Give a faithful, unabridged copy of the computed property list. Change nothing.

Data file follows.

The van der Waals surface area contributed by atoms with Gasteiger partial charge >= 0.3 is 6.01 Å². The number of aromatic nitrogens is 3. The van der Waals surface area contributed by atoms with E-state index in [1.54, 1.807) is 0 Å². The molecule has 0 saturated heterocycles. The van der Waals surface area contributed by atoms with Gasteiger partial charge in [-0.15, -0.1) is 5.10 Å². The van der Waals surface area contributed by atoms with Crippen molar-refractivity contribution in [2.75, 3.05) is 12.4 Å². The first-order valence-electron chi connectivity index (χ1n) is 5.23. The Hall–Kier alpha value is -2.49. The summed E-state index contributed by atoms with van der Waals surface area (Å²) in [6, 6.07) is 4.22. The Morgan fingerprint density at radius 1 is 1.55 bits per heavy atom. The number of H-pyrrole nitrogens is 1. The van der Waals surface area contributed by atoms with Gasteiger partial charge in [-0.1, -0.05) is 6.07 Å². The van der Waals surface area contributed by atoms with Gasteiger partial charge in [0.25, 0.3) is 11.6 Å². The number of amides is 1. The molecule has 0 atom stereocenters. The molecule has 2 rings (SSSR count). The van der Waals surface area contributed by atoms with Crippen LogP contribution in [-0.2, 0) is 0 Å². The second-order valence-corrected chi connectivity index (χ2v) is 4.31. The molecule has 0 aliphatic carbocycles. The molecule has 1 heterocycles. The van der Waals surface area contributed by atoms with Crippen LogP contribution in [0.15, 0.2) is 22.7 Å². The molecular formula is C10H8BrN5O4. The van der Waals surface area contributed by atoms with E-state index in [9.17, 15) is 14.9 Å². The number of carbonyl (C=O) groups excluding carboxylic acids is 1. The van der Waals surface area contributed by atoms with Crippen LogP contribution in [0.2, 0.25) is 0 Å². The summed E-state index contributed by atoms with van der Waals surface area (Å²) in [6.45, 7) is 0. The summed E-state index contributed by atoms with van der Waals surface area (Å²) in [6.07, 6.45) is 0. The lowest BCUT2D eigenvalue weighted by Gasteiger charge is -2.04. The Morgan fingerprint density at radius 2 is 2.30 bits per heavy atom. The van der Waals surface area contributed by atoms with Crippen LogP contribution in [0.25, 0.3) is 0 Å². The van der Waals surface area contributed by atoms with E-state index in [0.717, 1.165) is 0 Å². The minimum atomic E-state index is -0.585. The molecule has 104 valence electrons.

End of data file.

The van der Waals surface area contributed by atoms with Gasteiger partial charge >= 0.3 is 6.01 Å². The number of aromatic nitrogens is 3. The van der Waals surface area contributed by atoms with E-state index in [1.54, 1.807) is 0 Å². The molecule has 0 saturated heterocycles. The van der Waals surface area contributed by atoms with Gasteiger partial charge in [-0.15, -0.1) is 5.10 Å². The van der Waals surface area contributed by atoms with Crippen molar-refractivity contribution in [2.75, 3.05) is 12.4 Å². The first-order valence-electron chi connectivity index (χ1n) is 5.23. The Hall–Kier alpha value is -2.49. The summed E-state index contributed by atoms with van der Waals surface area (Å²) in [6, 6.07) is 4.22. The Morgan fingerprint density at radius 1 is 1.55 bits per heavy atom. The number of H-pyrrole nitrogens is 1. The van der Waals surface area contributed by atoms with Gasteiger partial charge in [-0.1, -0.05) is 6.07 Å². The van der Waals surface area contributed by atoms with Gasteiger partial charge in [0.25, 0.3) is 11.6 Å². The number of amides is 1. The molecule has 0 atom stereocenters. The molecule has 2 rings (SSSR count). The van der Waals surface area contributed by atoms with Crippen LogP contribution in [-0.2, 0) is 0 Å². The second-order valence-corrected chi connectivity index (χ2v) is 4.31. The molecule has 0 aliphatic carbocycles. The molecule has 1 heterocycles. The van der Waals surface area contributed by atoms with Crippen LogP contribution in [0.15, 0.2) is 22.7 Å². The molecular formula is C10H8BrN5O4. The van der Waals surface area contributed by atoms with E-state index in [9.17, 15) is 14.9 Å². The number of carbonyl (C=O) groups excluding carboxylic acids is 1. The van der Waals surface area contributed by atoms with Crippen LogP contribution in [0.2, 0.25) is 0 Å². The summed E-state index contributed by atoms with van der Waals surface area (Å²) in [6.45, 7) is 0. The summed E-state index contributed by atoms with van der Waals surface area (Å²) in [6.07, 6.45) is 0. The lowest BCUT2D eigenvalue weighted by Gasteiger charge is -2.04. The Morgan fingerprint density at radius 2 is 2.30 bits per heavy atom. The van der Waals surface area contributed by atoms with Crippen LogP contribution in [0.25, 0.3) is 0 Å². The van der Waals surface area contributed by atoms with E-state index in [0.717, 1.165) is 0 Å². The minimum atomic E-state index is -0.585. The molecule has 104 valence electrons.